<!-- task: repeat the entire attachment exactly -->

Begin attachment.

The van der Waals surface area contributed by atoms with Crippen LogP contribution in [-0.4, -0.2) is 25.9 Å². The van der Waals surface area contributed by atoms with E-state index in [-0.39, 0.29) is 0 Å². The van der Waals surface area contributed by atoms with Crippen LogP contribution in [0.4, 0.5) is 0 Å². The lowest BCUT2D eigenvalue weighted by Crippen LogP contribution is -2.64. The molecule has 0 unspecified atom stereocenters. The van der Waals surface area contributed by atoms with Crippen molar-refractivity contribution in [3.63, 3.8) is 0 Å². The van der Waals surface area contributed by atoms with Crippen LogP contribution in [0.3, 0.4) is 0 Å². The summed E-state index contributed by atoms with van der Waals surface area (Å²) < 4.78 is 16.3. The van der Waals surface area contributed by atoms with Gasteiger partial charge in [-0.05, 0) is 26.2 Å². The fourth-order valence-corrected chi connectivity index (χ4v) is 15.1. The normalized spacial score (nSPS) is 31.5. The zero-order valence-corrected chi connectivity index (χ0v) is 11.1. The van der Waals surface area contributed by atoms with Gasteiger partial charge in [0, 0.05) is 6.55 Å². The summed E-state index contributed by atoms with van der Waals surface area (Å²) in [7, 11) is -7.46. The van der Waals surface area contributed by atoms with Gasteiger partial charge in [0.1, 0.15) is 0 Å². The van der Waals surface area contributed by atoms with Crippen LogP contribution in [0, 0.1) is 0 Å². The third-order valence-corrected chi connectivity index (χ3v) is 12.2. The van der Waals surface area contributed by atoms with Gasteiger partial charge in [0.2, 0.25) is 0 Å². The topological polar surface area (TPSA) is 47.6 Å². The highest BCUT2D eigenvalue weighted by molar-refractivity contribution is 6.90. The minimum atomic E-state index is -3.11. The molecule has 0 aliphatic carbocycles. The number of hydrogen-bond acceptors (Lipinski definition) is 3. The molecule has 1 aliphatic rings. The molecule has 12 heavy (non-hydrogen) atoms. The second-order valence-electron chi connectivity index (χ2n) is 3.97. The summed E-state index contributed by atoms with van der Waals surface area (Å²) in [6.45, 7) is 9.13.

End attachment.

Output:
The van der Waals surface area contributed by atoms with Crippen LogP contribution in [-0.4, -0.2) is 25.9 Å². The van der Waals surface area contributed by atoms with E-state index in [-0.39, 0.29) is 0 Å². The van der Waals surface area contributed by atoms with Crippen LogP contribution in [0.4, 0.5) is 0 Å². The lowest BCUT2D eigenvalue weighted by Crippen LogP contribution is -2.64. The molecule has 0 unspecified atom stereocenters. The van der Waals surface area contributed by atoms with Crippen molar-refractivity contribution in [3.63, 3.8) is 0 Å². The van der Waals surface area contributed by atoms with Crippen LogP contribution in [0.3, 0.4) is 0 Å². The summed E-state index contributed by atoms with van der Waals surface area (Å²) < 4.78 is 16.3. The van der Waals surface area contributed by atoms with Gasteiger partial charge in [-0.05, 0) is 26.2 Å². The fourth-order valence-corrected chi connectivity index (χ4v) is 15.1. The normalized spacial score (nSPS) is 31.5. The zero-order valence-corrected chi connectivity index (χ0v) is 11.1. The van der Waals surface area contributed by atoms with Gasteiger partial charge in [0, 0.05) is 6.55 Å². The summed E-state index contributed by atoms with van der Waals surface area (Å²) in [7, 11) is -7.46. The van der Waals surface area contributed by atoms with Gasteiger partial charge in [0.1, 0.15) is 0 Å². The van der Waals surface area contributed by atoms with Crippen LogP contribution in [0, 0.1) is 0 Å². The third-order valence-corrected chi connectivity index (χ3v) is 12.2. The van der Waals surface area contributed by atoms with Gasteiger partial charge in [0.2, 0.25) is 0 Å². The topological polar surface area (TPSA) is 47.6 Å². The highest BCUT2D eigenvalue weighted by molar-refractivity contribution is 6.90. The minimum atomic E-state index is -3.11. The molecule has 0 aliphatic carbocycles. The number of hydrogen-bond acceptors (Lipinski definition) is 3. The molecule has 1 aliphatic rings. The molecule has 12 heavy (non-hydrogen) atoms. The second-order valence-electron chi connectivity index (χ2n) is 3.97. The summed E-state index contributed by atoms with van der Waals surface area (Å²) in [6.45, 7) is 9.13.